#5. Jaws

Year released: 1975

Stacker score: 86
IMDb rating: 8
Metascore: 87
Tomatometer: 97%

Now widely regarded as the first example of the summer blockbuster, “Jaws” is the story of a giant man-eating great white shark that hunts and kills people in a resort town. This prompts the police chief (Roy Scheider), a marine biologist (Richard Dreyfuss), and a shark hunter (Robert Shaw) to find and kill the terrorizing monster. A significant aspect of this film is also John Williams’ score, which won an Academy Award and whose alternating pattern of two notes is one of the prototypical examples of suspense music. “Jaws” was the highest-grossing film of all time until 1977’s “Star Wars” and received critical praise and 97% on Rotten Tomatoes.

#4. E.T. the Extra-Terrestrial

Year released: 1982

Stacker score: 86.75
IMDb rating: 7.9
Metascore: 91
Tomatometer: 98%

Based on an imaginary friend Spielberg created after his parents’ divorce, “E.T. the Extra-Terrestrial” is the fantastical, sci-fi story of Elliott (Henry Thomas), a boy who befriends a stranded extraterrestrial alien called E.T. The movie beat “Star Wars” for the title of the highest-grossing movie of all time (earning $619 million worldwide), a record it held for 11 years before Spielberg surpassed the feat in 1993 with “Jurassic Park.” Critics raved about the film: Richard Attenborough, whose movie “Gandhi”won Best Picture that year, said, “I was certain that not only would ‘E.T.’ win, but that it should win. It was inventive, powerful, [and] wonderful.”

#3. Raiders of the Lost Ark

Year released: 1981

Stacker score: 87.25
IMDb rating: 8.5
Metascore: 85
Tomatometer: 94%

“Raiders of the Lost Ark,” also known as “Indiana Jones and the Raiders of the Lost Ark,” is the first and highest-rated of the Indiana Jones series. In this installment, Indiana Jones (Harrison Ford) tries to find the Ark of the Covenant before the Nazis and Adolf Hitler, who want to use the ark to make the army invincible. When adjusted for inflation, the film remains one of the top 25 highest-grossing movies of all time and walked away with four of the nine Oscars for which it was nominated in 1982. The New York Times called the film“one of the most deliriously funny, ingenious and stylish American adventure movies ever made.”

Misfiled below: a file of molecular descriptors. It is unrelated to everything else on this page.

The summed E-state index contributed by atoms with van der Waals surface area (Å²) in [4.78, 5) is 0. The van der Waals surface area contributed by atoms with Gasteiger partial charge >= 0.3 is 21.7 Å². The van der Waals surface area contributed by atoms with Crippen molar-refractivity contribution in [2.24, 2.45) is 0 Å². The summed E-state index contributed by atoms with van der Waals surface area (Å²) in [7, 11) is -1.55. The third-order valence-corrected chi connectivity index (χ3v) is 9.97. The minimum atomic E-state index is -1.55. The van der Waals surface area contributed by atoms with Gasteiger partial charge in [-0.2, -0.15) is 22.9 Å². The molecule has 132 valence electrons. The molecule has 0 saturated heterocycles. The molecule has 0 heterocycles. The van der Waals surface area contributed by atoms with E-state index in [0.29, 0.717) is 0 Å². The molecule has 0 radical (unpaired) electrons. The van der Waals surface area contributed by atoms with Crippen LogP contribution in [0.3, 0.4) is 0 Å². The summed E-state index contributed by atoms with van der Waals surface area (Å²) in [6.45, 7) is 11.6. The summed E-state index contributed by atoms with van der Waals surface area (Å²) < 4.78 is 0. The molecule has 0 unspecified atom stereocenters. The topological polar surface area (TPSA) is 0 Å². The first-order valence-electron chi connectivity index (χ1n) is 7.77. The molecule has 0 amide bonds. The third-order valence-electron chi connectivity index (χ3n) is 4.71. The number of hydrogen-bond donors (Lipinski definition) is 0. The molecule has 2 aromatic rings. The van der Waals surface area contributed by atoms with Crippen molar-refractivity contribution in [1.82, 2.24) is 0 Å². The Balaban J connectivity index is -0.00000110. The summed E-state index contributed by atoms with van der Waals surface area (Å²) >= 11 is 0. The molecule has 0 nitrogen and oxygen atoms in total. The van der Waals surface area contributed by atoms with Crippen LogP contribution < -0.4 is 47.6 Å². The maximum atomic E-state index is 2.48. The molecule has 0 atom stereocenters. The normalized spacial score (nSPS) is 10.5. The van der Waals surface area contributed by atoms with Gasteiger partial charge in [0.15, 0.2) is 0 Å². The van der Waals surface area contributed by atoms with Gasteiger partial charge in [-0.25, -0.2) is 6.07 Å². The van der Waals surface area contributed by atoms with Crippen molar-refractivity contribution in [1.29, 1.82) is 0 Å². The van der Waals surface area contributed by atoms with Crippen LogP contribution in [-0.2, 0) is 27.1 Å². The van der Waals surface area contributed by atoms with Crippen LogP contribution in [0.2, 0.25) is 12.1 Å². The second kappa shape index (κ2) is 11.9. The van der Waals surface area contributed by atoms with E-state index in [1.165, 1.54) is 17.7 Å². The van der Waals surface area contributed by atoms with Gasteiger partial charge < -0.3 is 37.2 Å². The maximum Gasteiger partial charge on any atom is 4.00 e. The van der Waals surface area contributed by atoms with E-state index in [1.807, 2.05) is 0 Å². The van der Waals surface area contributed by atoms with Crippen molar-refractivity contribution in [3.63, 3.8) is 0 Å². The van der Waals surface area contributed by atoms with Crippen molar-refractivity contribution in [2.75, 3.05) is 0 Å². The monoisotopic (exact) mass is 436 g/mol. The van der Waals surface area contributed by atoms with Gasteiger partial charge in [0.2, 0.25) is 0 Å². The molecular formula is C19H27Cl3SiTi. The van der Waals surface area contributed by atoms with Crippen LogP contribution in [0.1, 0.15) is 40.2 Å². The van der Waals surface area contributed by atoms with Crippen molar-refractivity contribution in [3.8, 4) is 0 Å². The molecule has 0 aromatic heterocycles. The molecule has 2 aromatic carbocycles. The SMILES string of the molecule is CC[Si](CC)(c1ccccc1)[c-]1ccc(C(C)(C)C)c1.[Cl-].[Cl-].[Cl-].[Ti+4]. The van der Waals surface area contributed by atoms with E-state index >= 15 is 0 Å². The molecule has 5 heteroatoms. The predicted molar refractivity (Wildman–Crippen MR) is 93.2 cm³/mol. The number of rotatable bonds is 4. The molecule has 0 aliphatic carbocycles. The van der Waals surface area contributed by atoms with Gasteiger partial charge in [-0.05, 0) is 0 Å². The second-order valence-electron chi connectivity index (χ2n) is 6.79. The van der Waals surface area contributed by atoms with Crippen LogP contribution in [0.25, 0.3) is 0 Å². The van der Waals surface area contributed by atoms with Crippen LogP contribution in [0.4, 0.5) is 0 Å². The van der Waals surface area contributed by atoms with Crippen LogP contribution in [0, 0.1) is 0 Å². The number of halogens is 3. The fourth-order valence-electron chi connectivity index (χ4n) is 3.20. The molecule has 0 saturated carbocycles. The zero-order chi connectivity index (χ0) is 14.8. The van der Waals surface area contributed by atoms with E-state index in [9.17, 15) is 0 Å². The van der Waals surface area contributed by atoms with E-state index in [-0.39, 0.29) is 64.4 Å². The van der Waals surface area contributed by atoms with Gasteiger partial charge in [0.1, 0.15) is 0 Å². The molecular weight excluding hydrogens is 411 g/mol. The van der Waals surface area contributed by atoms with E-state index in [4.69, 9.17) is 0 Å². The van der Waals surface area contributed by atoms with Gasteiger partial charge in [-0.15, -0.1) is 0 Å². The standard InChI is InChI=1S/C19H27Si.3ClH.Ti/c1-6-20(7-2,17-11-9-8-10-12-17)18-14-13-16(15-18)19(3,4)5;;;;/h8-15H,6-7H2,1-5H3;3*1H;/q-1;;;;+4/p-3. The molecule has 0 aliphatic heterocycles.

#2. Saving Private Ryan

Year released: 1998

Stacker score: 88.5
IMDb rating: 8.6
Metascore: 90
Tomatometer: 92%

This 1998 war drama depicting the invasion of Omaha Beach in World War II is one of Spielberg’s very best, and was praised for its accurate and sincere depiction of the horrors of war. It follows U.S. Army Rangers Captain John H. Miller (Tom Hanks) and a team of servicemen as they fight to find Private First Class James Francis Ryan (Matt Damon). “Saving Private Ryan” won five of 11 Academy Awards, including Spielberg’s second win for directing. The story’s audience and critical acclaim were apparent, but its effect hit veterans the hardest. Many found it to be the most accurate depiction of wartime violence they’d ever seen—so much that the Department of Veterans Affairs set up a hotline for veterans who were affected by the film.

#1. Schindler’s List

Year released: 1993

Stacker score: 91.75
IMDb rating: 8.9
Metascore: 93
Tomatometer: 96%

Based on Australian Thomas Keneally’s novel “Schindler’s Ark,” the historical drama “Schindler’s List” remains one of Spielberg’s crowning directorial achievements. Based on a true story, the film centers on German businessman Oskar Schindler (Liam Neeson), who, during World War II, saved the lives of thousands of Polish-Jewish refugees by employing them in his factory. Ralph Fiennes and Ben Kingsley also star. The movie received seven of 12 Academy Awards, including Best Picture, Best Director, Best Adapted Screenplay, and Best Original Score. The film, especially due to its international appeal, made a killing at the box office and delighted critics everywhere. Most importantly, however, it brought light to more of the inhumane atrocities of WWII—following the success of the film, Spielberg founded the Shoah Foundation, a nonprofit whose goal is to create an archive of filmed testimony of the remaining survivors of the Holocaust.

Stacker determined the “Stacker score” of each film by aggregating and weighting ratings between IMDb and Metacritic to create a score out of 100.